5. Celebrate wins
Celebrating both company and individual victories doesn’t just create a positive “vibe.” It also helps workers see themselves as part of a winning team and themselves as effective.
This mindset obviously fosters a more “Can do” attitude and courageous response to challenges than if employees see themselves as “losers” and part of a hapless, beleaguered team.
Furthermore, when difficult times bring a steady stream of negative news, it’s easy to see oneself as a victim of circumstances. By consciously calling attention to accomplishments and successes, you offset the doom and gloom with genuine positivity.
By sharing stories of employees doing great things, you also strengthen the belief that you are a team of winners who can accomplish great things.
Because emotions affect perception, shifting the ambient emotional state of your workforce to a more upbeat, hopeful state, means employees are more apt to look at challenges as something they can overcome, rather than insurmountable obstacles.
6. Balance “I feel your pain” with “We need to move on”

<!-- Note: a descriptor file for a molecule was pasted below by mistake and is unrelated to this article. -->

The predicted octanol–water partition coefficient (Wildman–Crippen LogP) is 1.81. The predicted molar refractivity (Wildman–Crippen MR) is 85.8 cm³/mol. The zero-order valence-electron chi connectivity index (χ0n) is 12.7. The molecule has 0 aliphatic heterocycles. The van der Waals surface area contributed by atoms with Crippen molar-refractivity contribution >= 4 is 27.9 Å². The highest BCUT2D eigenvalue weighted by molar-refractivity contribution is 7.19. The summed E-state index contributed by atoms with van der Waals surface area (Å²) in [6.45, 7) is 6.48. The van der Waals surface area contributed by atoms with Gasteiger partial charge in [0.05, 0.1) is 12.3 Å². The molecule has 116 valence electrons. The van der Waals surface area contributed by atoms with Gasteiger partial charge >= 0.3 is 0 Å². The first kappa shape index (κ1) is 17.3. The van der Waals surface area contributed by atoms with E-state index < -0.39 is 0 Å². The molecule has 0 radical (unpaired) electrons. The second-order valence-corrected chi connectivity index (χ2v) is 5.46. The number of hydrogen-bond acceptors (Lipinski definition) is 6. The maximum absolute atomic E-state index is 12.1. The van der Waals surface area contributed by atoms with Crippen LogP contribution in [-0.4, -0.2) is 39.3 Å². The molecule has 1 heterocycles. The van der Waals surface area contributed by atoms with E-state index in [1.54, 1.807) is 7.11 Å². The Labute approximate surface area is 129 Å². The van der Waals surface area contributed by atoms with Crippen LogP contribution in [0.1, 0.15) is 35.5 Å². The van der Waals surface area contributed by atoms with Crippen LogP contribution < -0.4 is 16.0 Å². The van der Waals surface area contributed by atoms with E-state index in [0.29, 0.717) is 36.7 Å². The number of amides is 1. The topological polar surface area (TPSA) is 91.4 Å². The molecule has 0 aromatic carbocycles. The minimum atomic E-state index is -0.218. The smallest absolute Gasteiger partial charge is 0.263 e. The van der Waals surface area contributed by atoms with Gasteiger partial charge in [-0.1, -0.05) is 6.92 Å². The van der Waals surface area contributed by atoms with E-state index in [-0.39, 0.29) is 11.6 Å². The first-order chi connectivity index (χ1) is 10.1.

When people don’t feel their distress is heard or respected, they stay stuck in “broadcast mode.” They can’t hear, nor do they care, about what you have to say.
Make sure you verbally acknowledge your employees’ distress over major changes and difficulties. Don’t just launch into an “It is what it is, so get over it” speech and expect that to work.
Great leaders acknowledge the emotions and perceptions of their followers during difficult times, and then shift into their vision of the future and how each person has a role in making that vision a reality. Doing so not only inspires your employees, because they know what they can do to make a difference. It also builds stronger relationships between employees and management.